I note you never mentioned the beer, which was the real reason for the visit eh??

  4. What a wonderful visit. I don’t know many Belgians, but those I do know are warm lovely people. Their towns look beautiful, and I love the idea of Spanish Netherlands architecture!

    I bet the Eurolines trip was a bit of a come-down though!

    1. The history aspect has always interested me – and now I’ve got some reading to do to find out more about church architecture in that period. That church was stunning.
      Yes, Eurolines was a real drag….not enough staff, coaches running you down as you tried to board yours…but I’m beginning to see that I just can’t travel with suitcases any more unless it is with refular airlines or coach. Not an encouraging thought!

  5. You create a wonderful picture of Belgium. I suddenly feel guilty that I have never considered going. The photos are great….and as usual, your commentary on your adventures is fascinating. It sounds as if this bit of your Euro adventure this year was a real pleasure.

    1. Yes, on this leg business and pleasure really did mix well, with pleasure decidedly predominating.
      Do go to Belgium….you would have a wonderful time there, especially if you get a bit off the Brussels Bruges tourist run.

  6. Did the Belgium Tourist Board commission you Helen? If not, they should be. What a wonderful travelogue. So completely enticing. Regret my one and only visit there was only for a weekend. Hopefully one day I’ll return again.

  7. I come from the part of the continent where three or four – if you include Luxembourg – countries meet and have visited all of them without much trouble or great travelling. It’s wonderful how we can now cross borders and feel at home in every one of them (yes, that’s the EU for you detractors). We have visited many parts of Belgium from the UK too, Belgian beer, chocolates and huge pancakes being favourites to sample each time.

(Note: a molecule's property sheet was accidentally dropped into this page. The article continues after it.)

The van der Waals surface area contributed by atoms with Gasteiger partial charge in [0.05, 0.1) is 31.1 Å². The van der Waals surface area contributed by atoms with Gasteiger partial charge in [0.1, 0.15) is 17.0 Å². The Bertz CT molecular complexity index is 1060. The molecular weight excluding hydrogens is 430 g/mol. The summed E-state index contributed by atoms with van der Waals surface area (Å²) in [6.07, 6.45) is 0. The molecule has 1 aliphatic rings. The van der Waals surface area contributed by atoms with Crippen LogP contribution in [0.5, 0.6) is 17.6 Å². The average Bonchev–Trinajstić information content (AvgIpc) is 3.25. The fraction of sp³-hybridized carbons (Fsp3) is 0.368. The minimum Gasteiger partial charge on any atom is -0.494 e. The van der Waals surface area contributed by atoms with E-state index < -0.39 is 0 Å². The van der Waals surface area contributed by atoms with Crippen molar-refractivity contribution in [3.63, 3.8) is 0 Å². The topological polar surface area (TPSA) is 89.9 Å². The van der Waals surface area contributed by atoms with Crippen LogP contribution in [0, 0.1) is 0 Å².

I do so envy you your world travels and visits to family, all of ours in Europe and the UK are long gone and the remnants mere Christmas card acquaintances now.

    Lucky you.

    1. I travelled to France Luxembourg, Germany and Belgium before the days of the EU…..and only found two paranoid customs officers in all that time, one of them in the U.K.
      Mark you, that was before the time when governments seem intent on training their own citizens – let alone those of other countries – to stand in line for absurb ‘security’ checks; training them to obery orders from zombies.

      We’re lucky to have such a family…you’re right.

  8. I can´t believe I missed the header photo! I´ll blame it on being in a cafe and scanning too quickly.

    I went off Belgium when the nasty people at the airport stole our camping stove. We were told we could reclaim it in the UK but it never arrived.

    I was at a lecture one day and someone mentioned Sabena. Such a bloody experience, never again, piped up one wag.

    I did like Belgium before the camping stove theft though.

    1. I’ll believe you….

      Things like the camping stove do rankle, don’t they? What about going by train another time?

      Though perhaps not. I took a train from Brussels airport to Tienen…it was not the most modern example which was commented on by a group of American tourist heading for Leuven.
      This, said one of them, is a government train. And that seemed to sum it up for the lot of them.

  9. It sounds like it was a wonderful time in Belgium! Leuven is near where my husband’s uncle’s Halifax bomber was shot down during WW2. It was excavated, along with the remains of the crew, in the 1990s. There is a small memorial in Leuven dedicated to the incident. The metal from the bomber was used in the roof of the Bomber Command Memorial in London that was opened by the Queen last year.

    1. I’ll ask the cousins where it is…and next time we’ll go there.
      It’s the sad side of Belgium…aptly named the cockpit of Europe for its strategic importance in wars since time immemorial.